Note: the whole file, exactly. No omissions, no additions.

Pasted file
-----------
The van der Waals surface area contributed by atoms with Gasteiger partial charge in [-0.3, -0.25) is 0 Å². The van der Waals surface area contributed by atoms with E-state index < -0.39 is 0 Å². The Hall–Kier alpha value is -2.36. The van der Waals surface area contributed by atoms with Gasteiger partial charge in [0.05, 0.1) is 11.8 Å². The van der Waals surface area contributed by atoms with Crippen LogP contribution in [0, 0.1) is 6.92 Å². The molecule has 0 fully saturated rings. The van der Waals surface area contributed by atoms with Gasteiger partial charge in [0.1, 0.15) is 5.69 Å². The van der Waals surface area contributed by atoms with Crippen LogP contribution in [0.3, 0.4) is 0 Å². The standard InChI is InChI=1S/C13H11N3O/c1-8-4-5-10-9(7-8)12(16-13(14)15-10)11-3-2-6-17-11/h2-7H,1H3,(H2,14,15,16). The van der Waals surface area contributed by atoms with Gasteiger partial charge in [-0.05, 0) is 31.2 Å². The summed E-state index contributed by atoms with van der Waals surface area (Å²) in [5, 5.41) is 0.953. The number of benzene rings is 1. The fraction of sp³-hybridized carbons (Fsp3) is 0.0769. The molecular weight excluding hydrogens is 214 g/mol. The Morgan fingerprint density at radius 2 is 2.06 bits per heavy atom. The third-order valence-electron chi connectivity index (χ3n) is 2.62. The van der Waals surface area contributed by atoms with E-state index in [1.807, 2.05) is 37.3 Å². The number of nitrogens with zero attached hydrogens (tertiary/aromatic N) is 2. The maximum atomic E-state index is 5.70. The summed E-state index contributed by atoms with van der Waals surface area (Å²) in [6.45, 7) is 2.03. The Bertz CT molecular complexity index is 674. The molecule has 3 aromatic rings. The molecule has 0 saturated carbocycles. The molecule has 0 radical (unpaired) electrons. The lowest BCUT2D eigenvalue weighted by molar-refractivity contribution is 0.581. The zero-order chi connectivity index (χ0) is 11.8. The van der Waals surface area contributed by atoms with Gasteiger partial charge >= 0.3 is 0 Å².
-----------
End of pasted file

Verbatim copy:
The van der Waals surface area contributed by atoms with Gasteiger partial charge in [-0.3, -0.25) is 0 Å². The van der Waals surface area contributed by atoms with E-state index < -0.39 is 0 Å². The Hall–Kier alpha value is -2.36. The van der Waals surface area contributed by atoms with Gasteiger partial charge in [0.05, 0.1) is 11.8 Å². The van der Waals surface area contributed by atoms with Crippen LogP contribution in [0, 0.1) is 6.92 Å². The molecule has 0 fully saturated rings. The van der Waals surface area contributed by atoms with Gasteiger partial charge in [0.1, 0.15) is 5.69 Å². The van der Waals surface area contributed by atoms with Crippen LogP contribution in [0.3, 0.4) is 0 Å². The standard InChI is InChI=1S/C13H11N3O/c1-8-4-5-10-9(7-8)12(16-13(14)15-10)11-3-2-6-17-11/h2-7H,1H3,(H2,14,15,16). The van der Waals surface area contributed by atoms with Gasteiger partial charge in [-0.05, 0) is 31.2 Å². The summed E-state index contributed by atoms with van der Waals surface area (Å²) in [5, 5.41) is 0.953. The number of benzene rings is 1. The fraction of sp³-hybridized carbons (Fsp3) is 0.0769. The molecular weight excluding hydrogens is 214 g/mol. The Morgan fingerprint density at radius 2 is 2.06 bits per heavy atom. The third-order valence-electron chi connectivity index (χ3n) is 2.62. The van der Waals surface area contributed by atoms with E-state index in [1.807, 2.05) is 37.3 Å². The number of nitrogens with zero attached hydrogens (tertiary/aromatic N) is 2. The maximum atomic E-state index is 5.70. The summed E-state index contributed by atoms with van der Waals surface area (Å²) in [6.45, 7) is 2.03. The Bertz CT molecular complexity index is 674. The molecule has 3 aromatic rings. The molecule has 0 saturated carbocycles. The molecule has 0 radical (unpaired) electrons. The lowest BCUT2D eigenvalue weighted by molar-refractivity contribution is 0.581. The zero-order chi connectivity index (χ0) is 11.8. The van der Waals surface area contributed by atoms with Gasteiger partial charge >= 0.3 is 0 Å².